September 16, 2015 2:31 am

Jimbo, thank you for all your highly informative posts!

September 15, 2015 3:54 am

Clyde, excellent article, I agree totally with you that “ocean acidification” is an emotive, unscientific term. I am currently in Marbella, Spain where to the advantage of geeks such as myself, they have sensors in the sea. Temperature 20 Celsius, pH 8.4, which I would say is a healthy alkaline with no detriment to creatures who rely on calcium carbonate.

Reply to  andrewmharding
September 15, 2015 3:56 am

Should have said that the sea is the Mediterranean for those who are not familiar with Spain

Gerry, England
Reply to  andrewmharding
September 15, 2015 5:42 am

Of course the warmists use ‘ocean acidification’ as it is part of their propaganda to try to scare the people to demand action – although the UN survey had climate change bottom of the class for world problems. I complained about the use of the term in a Daily Mail article and their weak response was to say that the term was used in the report. I should have then taken them to task for inept journalism in not pointing out it was misuse of the term by the warmist Royal Society.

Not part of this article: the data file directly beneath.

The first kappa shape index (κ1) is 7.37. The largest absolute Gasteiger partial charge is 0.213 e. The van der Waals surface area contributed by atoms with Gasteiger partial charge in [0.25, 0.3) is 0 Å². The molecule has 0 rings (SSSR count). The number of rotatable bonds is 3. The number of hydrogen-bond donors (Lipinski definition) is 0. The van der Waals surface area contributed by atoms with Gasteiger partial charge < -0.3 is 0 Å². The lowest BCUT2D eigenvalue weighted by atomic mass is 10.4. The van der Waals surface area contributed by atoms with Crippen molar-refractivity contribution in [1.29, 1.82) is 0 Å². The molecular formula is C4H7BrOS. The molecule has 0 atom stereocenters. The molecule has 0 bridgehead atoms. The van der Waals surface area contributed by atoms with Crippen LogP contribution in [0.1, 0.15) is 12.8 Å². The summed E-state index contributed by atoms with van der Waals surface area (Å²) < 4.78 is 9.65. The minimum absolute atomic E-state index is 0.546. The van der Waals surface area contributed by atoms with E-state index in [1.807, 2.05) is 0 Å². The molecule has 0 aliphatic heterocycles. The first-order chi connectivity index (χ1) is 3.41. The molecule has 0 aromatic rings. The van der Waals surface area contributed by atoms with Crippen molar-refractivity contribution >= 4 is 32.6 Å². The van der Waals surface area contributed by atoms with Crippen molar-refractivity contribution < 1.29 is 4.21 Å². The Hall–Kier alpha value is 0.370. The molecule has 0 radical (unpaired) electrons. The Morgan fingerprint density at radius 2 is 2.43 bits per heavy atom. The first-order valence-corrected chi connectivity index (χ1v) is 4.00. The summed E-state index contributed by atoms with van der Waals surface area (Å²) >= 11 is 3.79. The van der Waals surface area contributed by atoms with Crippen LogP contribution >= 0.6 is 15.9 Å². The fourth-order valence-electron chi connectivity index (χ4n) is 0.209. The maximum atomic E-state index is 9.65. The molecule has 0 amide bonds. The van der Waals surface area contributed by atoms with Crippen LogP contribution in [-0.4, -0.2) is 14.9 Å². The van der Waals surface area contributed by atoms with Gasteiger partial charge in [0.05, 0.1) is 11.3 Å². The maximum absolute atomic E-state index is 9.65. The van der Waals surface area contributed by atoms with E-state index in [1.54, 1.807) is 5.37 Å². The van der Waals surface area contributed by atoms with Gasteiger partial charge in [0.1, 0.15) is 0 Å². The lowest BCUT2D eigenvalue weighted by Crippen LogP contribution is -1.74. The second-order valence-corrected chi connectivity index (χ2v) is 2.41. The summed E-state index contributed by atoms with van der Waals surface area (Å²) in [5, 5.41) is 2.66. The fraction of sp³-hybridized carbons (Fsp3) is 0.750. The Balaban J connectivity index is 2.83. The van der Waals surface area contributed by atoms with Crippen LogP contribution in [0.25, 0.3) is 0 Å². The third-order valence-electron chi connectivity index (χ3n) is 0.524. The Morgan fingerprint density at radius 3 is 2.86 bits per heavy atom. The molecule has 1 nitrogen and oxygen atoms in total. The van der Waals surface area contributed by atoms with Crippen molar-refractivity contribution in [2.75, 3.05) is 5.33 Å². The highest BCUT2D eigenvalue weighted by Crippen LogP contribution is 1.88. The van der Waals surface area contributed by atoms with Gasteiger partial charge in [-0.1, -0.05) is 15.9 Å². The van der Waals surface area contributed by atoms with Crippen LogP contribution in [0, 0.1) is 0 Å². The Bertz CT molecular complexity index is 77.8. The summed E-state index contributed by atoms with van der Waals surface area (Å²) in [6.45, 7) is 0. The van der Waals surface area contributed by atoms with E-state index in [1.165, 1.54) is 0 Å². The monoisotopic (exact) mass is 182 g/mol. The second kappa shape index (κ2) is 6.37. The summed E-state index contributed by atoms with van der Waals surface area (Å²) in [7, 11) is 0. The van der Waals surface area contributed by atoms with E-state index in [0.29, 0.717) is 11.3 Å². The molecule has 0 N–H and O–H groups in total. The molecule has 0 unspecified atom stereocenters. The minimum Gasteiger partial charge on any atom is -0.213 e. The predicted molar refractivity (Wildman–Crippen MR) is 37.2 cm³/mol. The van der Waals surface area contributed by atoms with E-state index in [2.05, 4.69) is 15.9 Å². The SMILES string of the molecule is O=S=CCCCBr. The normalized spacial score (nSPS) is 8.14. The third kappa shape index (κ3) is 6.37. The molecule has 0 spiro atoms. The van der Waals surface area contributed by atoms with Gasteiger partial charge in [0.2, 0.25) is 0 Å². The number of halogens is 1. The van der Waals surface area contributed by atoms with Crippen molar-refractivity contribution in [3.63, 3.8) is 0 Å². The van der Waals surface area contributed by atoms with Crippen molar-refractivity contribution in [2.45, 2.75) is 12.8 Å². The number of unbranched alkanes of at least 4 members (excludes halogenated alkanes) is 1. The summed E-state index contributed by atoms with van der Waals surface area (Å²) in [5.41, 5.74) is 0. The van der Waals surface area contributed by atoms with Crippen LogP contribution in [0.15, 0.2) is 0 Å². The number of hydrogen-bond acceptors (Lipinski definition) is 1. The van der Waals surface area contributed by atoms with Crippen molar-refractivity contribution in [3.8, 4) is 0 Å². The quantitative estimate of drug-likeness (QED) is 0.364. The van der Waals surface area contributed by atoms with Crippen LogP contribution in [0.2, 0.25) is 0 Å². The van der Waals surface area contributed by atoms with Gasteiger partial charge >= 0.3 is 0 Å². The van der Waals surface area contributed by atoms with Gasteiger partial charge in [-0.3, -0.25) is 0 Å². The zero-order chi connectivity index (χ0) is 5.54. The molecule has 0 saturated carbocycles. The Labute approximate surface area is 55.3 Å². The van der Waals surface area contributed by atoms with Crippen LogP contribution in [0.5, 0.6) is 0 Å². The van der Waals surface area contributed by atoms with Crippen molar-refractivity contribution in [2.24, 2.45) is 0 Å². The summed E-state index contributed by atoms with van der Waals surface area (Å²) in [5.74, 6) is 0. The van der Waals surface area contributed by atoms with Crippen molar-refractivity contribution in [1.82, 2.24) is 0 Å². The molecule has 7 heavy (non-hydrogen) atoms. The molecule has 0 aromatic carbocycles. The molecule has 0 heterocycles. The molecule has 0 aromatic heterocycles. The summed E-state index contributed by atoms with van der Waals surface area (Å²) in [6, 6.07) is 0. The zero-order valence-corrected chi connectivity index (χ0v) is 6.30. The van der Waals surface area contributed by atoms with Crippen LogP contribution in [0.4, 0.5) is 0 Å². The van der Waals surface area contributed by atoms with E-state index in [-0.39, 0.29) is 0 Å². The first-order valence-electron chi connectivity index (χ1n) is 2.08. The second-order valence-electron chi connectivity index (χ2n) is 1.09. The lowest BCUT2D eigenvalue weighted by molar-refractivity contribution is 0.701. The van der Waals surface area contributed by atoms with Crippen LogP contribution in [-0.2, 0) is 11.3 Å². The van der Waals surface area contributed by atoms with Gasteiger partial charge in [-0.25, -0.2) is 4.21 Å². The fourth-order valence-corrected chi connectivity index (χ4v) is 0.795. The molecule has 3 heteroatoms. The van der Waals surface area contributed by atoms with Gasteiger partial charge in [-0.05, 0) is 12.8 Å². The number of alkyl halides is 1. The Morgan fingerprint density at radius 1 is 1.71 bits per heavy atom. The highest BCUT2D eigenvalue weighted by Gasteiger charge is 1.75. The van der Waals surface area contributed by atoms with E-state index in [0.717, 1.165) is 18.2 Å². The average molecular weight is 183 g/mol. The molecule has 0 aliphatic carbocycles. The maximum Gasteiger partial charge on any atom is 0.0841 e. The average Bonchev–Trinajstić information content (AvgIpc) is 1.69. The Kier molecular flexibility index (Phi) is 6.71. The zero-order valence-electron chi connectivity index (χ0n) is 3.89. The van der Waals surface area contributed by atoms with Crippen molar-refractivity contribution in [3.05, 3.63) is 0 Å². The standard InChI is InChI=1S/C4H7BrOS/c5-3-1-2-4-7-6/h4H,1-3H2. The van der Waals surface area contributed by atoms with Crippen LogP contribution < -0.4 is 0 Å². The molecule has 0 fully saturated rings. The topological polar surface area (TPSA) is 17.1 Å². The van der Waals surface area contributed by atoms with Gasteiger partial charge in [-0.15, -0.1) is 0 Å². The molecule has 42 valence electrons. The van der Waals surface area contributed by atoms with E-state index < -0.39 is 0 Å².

Reply to  Gerry, England
September 15, 2015 6:40 am

The most pathetic part is they have MOST useful idiots actually believing that human “action” would have an effect on climate. Or ocean “acidification.”

Reply to  andrewmharding
September 15, 2015 7:19 am

Where’s the outrage over the use of the terms “metabolic acidosis” and “acidemia” when referring to a drop in blood pH below normal levels, but still above 7? Debate the semantics all you want, it doesn’t change the actual process.

Reply to  pd2413
September 15, 2015 9:07 am

Your point is valid, but trivial; it is as one little proton in a sea of carbonate.
It serves to show the weakness of linguistic preoccupation with analogies like ‘warming’ but it doesn’t begin to address the fact that ‘acid’ is an emotive term for the average Joe and is deliberately used because of that.

Reply to  pd2413
September 16, 2015 4:42 am